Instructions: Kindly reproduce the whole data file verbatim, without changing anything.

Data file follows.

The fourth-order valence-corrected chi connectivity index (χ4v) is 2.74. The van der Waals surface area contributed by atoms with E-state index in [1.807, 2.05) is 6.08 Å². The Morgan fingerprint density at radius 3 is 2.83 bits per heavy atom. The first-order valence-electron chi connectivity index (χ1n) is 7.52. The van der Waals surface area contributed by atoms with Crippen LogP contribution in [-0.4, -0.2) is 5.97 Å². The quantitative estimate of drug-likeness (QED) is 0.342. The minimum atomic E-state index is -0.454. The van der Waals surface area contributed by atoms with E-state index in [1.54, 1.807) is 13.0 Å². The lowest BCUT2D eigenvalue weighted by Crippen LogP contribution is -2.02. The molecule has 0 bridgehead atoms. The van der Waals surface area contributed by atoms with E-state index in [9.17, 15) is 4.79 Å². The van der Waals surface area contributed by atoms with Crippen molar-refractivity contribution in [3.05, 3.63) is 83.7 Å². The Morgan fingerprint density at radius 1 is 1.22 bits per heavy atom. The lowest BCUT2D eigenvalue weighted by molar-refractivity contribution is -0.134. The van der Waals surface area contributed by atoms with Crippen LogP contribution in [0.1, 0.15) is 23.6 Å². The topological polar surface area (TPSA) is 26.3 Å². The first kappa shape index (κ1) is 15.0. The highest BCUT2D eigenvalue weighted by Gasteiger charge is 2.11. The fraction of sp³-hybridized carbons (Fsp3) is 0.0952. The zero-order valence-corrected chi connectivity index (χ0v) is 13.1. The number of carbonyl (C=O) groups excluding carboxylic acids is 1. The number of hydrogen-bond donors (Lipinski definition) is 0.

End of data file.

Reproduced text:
The fourth-order valence-corrected chi connectivity index (χ4v) is 2.74. The van der Waals surface area contributed by atoms with E-state index in [1.807, 2.05) is 6.08 Å². The Morgan fingerprint density at radius 3 is 2.83 bits per heavy atom. The first-order valence-electron chi connectivity index (χ1n) is 7.52. The van der Waals surface area contributed by atoms with Crippen LogP contribution in [-0.4, -0.2) is 5.97 Å². The quantitative estimate of drug-likeness (QED) is 0.342. The minimum atomic E-state index is -0.454. The van der Waals surface area contributed by atoms with E-state index in [1.54, 1.807) is 13.0 Å². The lowest BCUT2D eigenvalue weighted by Crippen LogP contribution is -2.02. The molecule has 0 bridgehead atoms. The van der Waals surface area contributed by atoms with E-state index in [9.17, 15) is 4.79 Å². The van der Waals surface area contributed by atoms with Crippen molar-refractivity contribution in [3.05, 3.63) is 83.7 Å². The Morgan fingerprint density at radius 1 is 1.22 bits per heavy atom. The lowest BCUT2D eigenvalue weighted by molar-refractivity contribution is -0.134. The van der Waals surface area contributed by atoms with Crippen LogP contribution in [0.1, 0.15) is 23.6 Å². The topological polar surface area (TPSA) is 26.3 Å². The first kappa shape index (κ1) is 15.0. The highest BCUT2D eigenvalue weighted by Gasteiger charge is 2.11. The fraction of sp³-hybridized carbons (Fsp3) is 0.0952. The zero-order valence-corrected chi connectivity index (χ0v) is 13.1. The number of carbonyl (C=O) groups excluding carboxylic acids is 1. The number of hydrogen-bond donors (Lipinski definition) is 0.